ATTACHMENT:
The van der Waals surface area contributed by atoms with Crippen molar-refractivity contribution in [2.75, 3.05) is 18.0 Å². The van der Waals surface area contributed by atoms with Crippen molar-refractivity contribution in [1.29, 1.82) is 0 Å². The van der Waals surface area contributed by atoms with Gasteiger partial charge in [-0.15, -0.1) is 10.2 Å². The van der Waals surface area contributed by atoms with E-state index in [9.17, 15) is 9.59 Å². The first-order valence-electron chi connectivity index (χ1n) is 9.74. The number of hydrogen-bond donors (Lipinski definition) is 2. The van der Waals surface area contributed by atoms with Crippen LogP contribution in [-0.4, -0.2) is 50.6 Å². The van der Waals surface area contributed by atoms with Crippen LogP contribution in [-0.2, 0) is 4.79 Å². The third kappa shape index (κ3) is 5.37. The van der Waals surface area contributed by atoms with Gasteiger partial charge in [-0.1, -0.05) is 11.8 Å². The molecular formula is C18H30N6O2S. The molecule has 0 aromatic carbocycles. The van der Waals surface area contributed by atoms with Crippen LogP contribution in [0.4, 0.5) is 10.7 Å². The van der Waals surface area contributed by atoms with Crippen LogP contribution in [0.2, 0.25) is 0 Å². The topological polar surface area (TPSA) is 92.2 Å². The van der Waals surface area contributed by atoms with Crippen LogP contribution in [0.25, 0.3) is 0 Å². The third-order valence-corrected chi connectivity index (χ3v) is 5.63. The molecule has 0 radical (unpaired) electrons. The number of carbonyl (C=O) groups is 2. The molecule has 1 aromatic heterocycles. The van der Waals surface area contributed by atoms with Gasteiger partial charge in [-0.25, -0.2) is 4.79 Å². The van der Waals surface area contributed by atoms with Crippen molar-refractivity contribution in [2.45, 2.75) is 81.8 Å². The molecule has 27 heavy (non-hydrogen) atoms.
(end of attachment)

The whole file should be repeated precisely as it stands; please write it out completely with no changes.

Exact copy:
The van der Waals surface area contributed by atoms with Crippen molar-refractivity contribution in [2.75, 3.05) is 18.0 Å². The van der Waals surface area contributed by atoms with Crippen molar-refractivity contribution in [1.29, 1.82) is 0 Å². The van der Waals surface area contributed by atoms with Gasteiger partial charge in [-0.15, -0.1) is 10.2 Å². The van der Waals surface area contributed by atoms with E-state index in [9.17, 15) is 9.59 Å². The first-order valence-electron chi connectivity index (χ1n) is 9.74. The number of hydrogen-bond donors (Lipinski definition) is 2. The van der Waals surface area contributed by atoms with Crippen LogP contribution in [-0.4, -0.2) is 50.6 Å². The van der Waals surface area contributed by atoms with Crippen LogP contribution in [-0.2, 0) is 4.79 Å². The third kappa shape index (κ3) is 5.37. The van der Waals surface area contributed by atoms with Gasteiger partial charge in [-0.1, -0.05) is 11.8 Å². The molecular formula is C18H30N6O2S. The molecule has 0 aromatic carbocycles. The van der Waals surface area contributed by atoms with Crippen LogP contribution in [0.4, 0.5) is 10.7 Å². The van der Waals surface area contributed by atoms with Crippen LogP contribution in [0.2, 0.25) is 0 Å². The topological polar surface area (TPSA) is 92.2 Å². The van der Waals surface area contributed by atoms with Crippen LogP contribution in [0.25, 0.3) is 0 Å². The third-order valence-corrected chi connectivity index (χ3v) is 5.63. The molecule has 0 radical (unpaired) electrons. The number of carbonyl (C=O) groups is 2. The molecule has 1 aromatic heterocycles. The van der Waals surface area contributed by atoms with Gasteiger partial charge in [-0.25, -0.2) is 4.79 Å². The van der Waals surface area contributed by atoms with Crippen molar-refractivity contribution in [2.45, 2.75) is 81.8 Å². The molecule has 27 heavy (non-hydrogen) atoms.